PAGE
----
By Deacon John De Gano
In the movie, “Forrest Gump,” those three oft repeated words, “this seat’s taken,” were what kept many from experiencing a life-changing encounter with the ubiquitous title character. But for Bubba, Lieutenant Dan and Jennie, such simple acts of hospitality (sharing a seat on the bus, etc.) led to a profound and lifelong friendship.
The Patriarch Abraham was the epitome of hospitality. He and Sarai exemplified the spirit of welcome in their care for the three strangers who appeared one day near their camp.
Abraham brought them food and drink, gave them refreshing water for their head and feet, and sought to send them off with provisions for their journey.
The prophets were quick to remind the people they are to care for the widows and orphans - the stranger at your door. For it is in how we treat the least, the last and the lost that we will be judged.
Jesus echoed this in his Beatitudes (Blessed are the poor) and in his Last Judgment parable (concerning the sheep and the goats). We are to treat all with the same dignity and respect. We should not judge except with love. And then we are to have a preferential option for the poor who have nothing to give us in return.
Graciousness and hospitality are the watch words for the people of God.
Are we living up to these virtues?
We are nearing Holy Week when many visitors and nominal Catholics are in attendance at our liturgies. What are we doing to make them feel loved and welcome?
Have we prepared our hearts to receive them as we would receive Christ?
The answer will be obvious if, when we arrive at Mass, we find someone sitting in our seat. What do we do? Or say?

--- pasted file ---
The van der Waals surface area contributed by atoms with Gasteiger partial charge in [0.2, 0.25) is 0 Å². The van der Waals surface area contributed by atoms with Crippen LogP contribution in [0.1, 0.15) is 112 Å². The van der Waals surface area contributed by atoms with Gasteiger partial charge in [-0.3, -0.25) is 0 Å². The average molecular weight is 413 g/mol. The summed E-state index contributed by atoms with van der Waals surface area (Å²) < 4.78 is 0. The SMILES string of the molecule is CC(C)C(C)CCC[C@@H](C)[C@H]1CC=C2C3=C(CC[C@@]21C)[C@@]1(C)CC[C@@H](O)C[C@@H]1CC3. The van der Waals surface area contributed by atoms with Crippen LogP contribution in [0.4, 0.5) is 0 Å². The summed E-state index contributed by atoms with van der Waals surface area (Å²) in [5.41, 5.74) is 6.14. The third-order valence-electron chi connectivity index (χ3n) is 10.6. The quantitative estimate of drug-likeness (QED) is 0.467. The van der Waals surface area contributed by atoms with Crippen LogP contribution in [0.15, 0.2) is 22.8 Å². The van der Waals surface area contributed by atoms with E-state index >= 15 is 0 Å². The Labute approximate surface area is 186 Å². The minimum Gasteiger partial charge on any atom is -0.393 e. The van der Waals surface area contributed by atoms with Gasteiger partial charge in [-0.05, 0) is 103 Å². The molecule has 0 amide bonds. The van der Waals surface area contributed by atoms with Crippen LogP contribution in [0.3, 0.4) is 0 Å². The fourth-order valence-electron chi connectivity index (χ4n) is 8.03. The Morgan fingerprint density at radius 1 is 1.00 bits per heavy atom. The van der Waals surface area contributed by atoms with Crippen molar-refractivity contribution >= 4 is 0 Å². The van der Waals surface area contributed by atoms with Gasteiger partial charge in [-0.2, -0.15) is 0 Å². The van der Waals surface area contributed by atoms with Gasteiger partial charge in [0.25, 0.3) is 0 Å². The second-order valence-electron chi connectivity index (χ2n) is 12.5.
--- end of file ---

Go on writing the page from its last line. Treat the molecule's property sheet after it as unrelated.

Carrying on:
The gracious person would smile and say, “Welcome to St. Catherine.” And then find another seat. They would offer up any disappointment they may have as a personal sacrifice to God.
The person who needs more work would say, “You’re in my seat. Move.”
Jesus told a parable about seeking the best seats for yourself at a banquet. Presuming you are entitled to the best seat only leads to your embarrassment when someone else arrives who is deemed by the host or hostess of higher rank and privilege.
Jesus says it is better to take an inferior seat and be invited by the Master to a better (or more distinguished) seat. Then you will be held in high esteem for your humility.
James and John asked Jesus to save them seats next to him in heaven.
When the other disciples heard this they grew angry, perhaps because they themselves had the same thought but were too afraid to speak up.
Jesus needed to correct their misunderstanding of the power structure in heaven. We will be judged based on our love and mercy. Our ability to show hospitality to all.
And Jesus knew that his Heavenly Father alone knew the seating chart. In so doing, the disciples could not complain about any perceived special treatment (such as being the rabbi’s or teacher’s pet) by Jesus or being prejudicial for or against his followers from Galilee or Magdala.
Having a seat at the heavenly banquet should be all that we need. It should not matter its proximity to the head table or the band. If we’re fortunate enough to be admitted, we should be gracious and welcoming, even if we have to stand.
So if someone comes up you at Mass (or another parish event), slide over and let them have a seat.
“Like a box of chocolates…”You never know who you’re gonna get…”
They may be the one who’ll pray you into heaven for your loving act of hospitality.
John De Gano is a deacon at St. Catherine of Alexandria parish in Riverside.